This Flower Is The Dankest Of The Dank
But you don't have to be a cannabis connoisseur to know this flower is fire.
When I first started using cannabis, the weed scene was nothing like it is today. It’s amazing how much can change in ten years. For starters, recreational adult use was an illegal pipe dream in all fifty states. This prohibition was limiting in many ways, including what I could get my hands on. For most smoking circles, access to any concentrate or extract product beyond hash was as rare then as dabbing is ubiquitous today. I’ve certainly learned a lot about weed in that time, too. According to the midwestern, teenage version of me, there were only two types of weed: mersh and dank.
The subpar weed we liked to call “mersh” (you may know it as “mids” or “reggie”) was loaded with seeds and stems and sold mostly in twenty-dollar eighths. This was your dad’s weed, the everyman's weed, the devil's lettuce that tasted so bad you rolled it into grape-flavored Swisher blunts just to mask the (lack of) flavor. It got the job done, but just barely so. But getting high on this schwag was more like feeling lethargic, sluggish, hungry, and tired, as opposed to the uplifting mood boosts I would associate with much of today’s herb.
Then there was “dank,” a mystery strain that more often than not wasn’t what your dealer said it was. It was a stand-in slang term for basically any strain of the really good stuff. And even if your Blue Dream was actually Green Crack or something else entirely, it was still much better than mersh. This kind of bud didn’t contain seeds or stems, so it usually went for around sixty bucks per eighth. You can see how “dank” (a Swedish word that means moist, sticky, wet, and/or humid) was commandeered by the weed-inclined crowd to become a blanket adjective used to describe any and all high-end cannabis.
“This flower is so aromatic it awakens my senses.”
Fast forward to the here and now, and I can confidently say LoudPack’s Dream Queen is among the dankest of the dank. The progeny of Blue Dream and Space Queen, Dream Queen is a sativa-dominant strain that carries a crisp and terpene-packed aroma rich with hints of citrus, and sharp diesel notes. This flower is so aromatic it awakens my senses. I open the jar and I want to climb inside; it’s as if I just walked into an Amsterdam coffee shop. It breaks down nicely too; using just scissors and a shot glass, I readied the weed to pack a bowl. Aesthetically speaking, these Dream Queen nugs are alive with a vibrant green I’ve only ever seen before on the leaves of trees. The trichomes are healthy as can be and coated in a sticky resin. When I see flower like this, I get genuinely stoked, as I know I’m in for a real treat.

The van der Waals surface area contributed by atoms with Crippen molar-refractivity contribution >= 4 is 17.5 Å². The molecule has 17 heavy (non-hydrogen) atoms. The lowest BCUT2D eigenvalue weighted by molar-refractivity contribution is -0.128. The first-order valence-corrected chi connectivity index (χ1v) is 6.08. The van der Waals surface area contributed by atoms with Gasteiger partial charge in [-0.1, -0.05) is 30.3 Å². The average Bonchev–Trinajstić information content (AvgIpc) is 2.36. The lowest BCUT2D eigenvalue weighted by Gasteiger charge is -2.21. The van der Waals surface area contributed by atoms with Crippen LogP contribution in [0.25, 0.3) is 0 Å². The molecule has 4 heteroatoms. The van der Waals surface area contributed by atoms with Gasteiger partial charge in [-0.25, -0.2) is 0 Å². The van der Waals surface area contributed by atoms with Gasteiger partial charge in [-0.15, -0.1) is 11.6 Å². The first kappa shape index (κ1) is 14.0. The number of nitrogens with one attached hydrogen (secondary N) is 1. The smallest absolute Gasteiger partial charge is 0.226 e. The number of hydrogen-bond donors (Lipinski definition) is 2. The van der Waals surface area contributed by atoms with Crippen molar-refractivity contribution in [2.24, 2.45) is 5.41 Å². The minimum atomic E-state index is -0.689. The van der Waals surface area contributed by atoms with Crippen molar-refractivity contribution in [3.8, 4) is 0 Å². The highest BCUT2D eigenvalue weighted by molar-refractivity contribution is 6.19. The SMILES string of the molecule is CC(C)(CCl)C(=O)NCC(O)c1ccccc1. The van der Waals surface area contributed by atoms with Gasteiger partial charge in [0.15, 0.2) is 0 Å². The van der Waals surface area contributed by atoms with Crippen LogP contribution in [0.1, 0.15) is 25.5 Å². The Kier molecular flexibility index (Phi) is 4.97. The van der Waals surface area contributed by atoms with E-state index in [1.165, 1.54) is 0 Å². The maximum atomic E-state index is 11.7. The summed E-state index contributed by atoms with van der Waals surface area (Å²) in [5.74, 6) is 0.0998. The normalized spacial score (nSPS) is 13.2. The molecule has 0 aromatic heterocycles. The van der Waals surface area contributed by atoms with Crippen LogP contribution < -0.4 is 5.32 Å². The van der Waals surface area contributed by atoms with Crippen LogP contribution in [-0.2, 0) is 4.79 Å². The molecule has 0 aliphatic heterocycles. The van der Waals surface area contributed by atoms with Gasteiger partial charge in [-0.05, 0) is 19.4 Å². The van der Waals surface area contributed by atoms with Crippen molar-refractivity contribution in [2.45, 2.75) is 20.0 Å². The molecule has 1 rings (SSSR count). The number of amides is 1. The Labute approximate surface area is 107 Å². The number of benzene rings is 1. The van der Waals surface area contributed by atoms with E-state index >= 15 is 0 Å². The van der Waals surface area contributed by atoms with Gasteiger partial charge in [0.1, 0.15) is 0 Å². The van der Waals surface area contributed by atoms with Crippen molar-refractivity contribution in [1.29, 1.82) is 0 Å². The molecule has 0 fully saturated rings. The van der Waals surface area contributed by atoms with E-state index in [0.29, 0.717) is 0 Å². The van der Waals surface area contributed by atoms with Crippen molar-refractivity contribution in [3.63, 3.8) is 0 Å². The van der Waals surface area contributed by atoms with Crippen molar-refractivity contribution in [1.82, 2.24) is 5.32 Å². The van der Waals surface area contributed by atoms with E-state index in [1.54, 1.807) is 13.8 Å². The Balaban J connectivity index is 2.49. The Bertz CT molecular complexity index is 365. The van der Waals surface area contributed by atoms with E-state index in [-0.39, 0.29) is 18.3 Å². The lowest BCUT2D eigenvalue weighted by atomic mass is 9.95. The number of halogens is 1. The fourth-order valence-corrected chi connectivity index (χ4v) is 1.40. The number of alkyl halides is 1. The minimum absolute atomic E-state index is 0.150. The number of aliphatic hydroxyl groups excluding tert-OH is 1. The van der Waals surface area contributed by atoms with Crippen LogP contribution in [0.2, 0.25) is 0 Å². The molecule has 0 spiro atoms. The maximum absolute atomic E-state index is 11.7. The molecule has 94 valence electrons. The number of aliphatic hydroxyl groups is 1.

The last time I took a generous inhale, pulling Dream Queen smoke into my lungs via a freshly cleaned and freezer-chilled glass bong, I exhaled and found myself chilling on a cloud of dreamy euphoria. Dense smoke filled the room and I could feel the good vibes stick around even as it dissipated out. Regarding the effects specifically, the Dream Queen high was pleasant and lasted the better part of a Saturday morning and into the afternoon. In between bowls and puffs, I watched nearly an entire season of Bojack Horseman, an original Netflix series that takes place in a skewed, animated version of Hollywood, which felt more realistic the more I smoked. After a few blissful hours of Bojack, I rode out the rest of the spacey, dreamy vibes with a cigarette. It’s an easy weed to love.
Good cannabis should deliver a high that keeps you behind the steering wheel—or at least riding shotgun. What I mean to say is, the right high won’t have me losing control. Strains such as this Dream Queen seem to give me the sovereignty to dial into different states of mind and will allow me to feel elevated over intoxicated. I’d rather smoke to enhance a social situation, rather than get high in order to escape it.
“Just a few hits of this flower had everyone feeling just the right level of elevated.”
Perhaps my appreciation for Loudpack’s Dream Queen wouldn’t be as meaningful if I weren’t brought up on mersh? Maybe I only identify as a cannabis connoisseur now because at one point I was a total weed noob. I know what truly good weed looks like and how it smokes, but I also know bad weed at first sight. I would gladly pay $60 for an eighth of this Dream Queen, though I think its actual sticker price is in the $35 range, which is a sign of the times. These days, I’m spoiled by the myriad of innovative cannabis products currently (and legally) inundating the California weed world because I’m familiar with the lackluster alternative. I can be so bougie about my weed because I’ve paid my dues—or maybe I’ve just earned my right to know what’s what.
A couple days go by and it’s time for another bong rip of the Dream Queen. This time, I smoke it with friends before going to a house party. Nothing against alcohol, but even on weekends I tend to choose weed over booze most of the time. Just a few hits of this flower had everyone feeling just the right level of elevated and comfortably on the edge of intoxicated. In my mind, that’s right where we ought to be.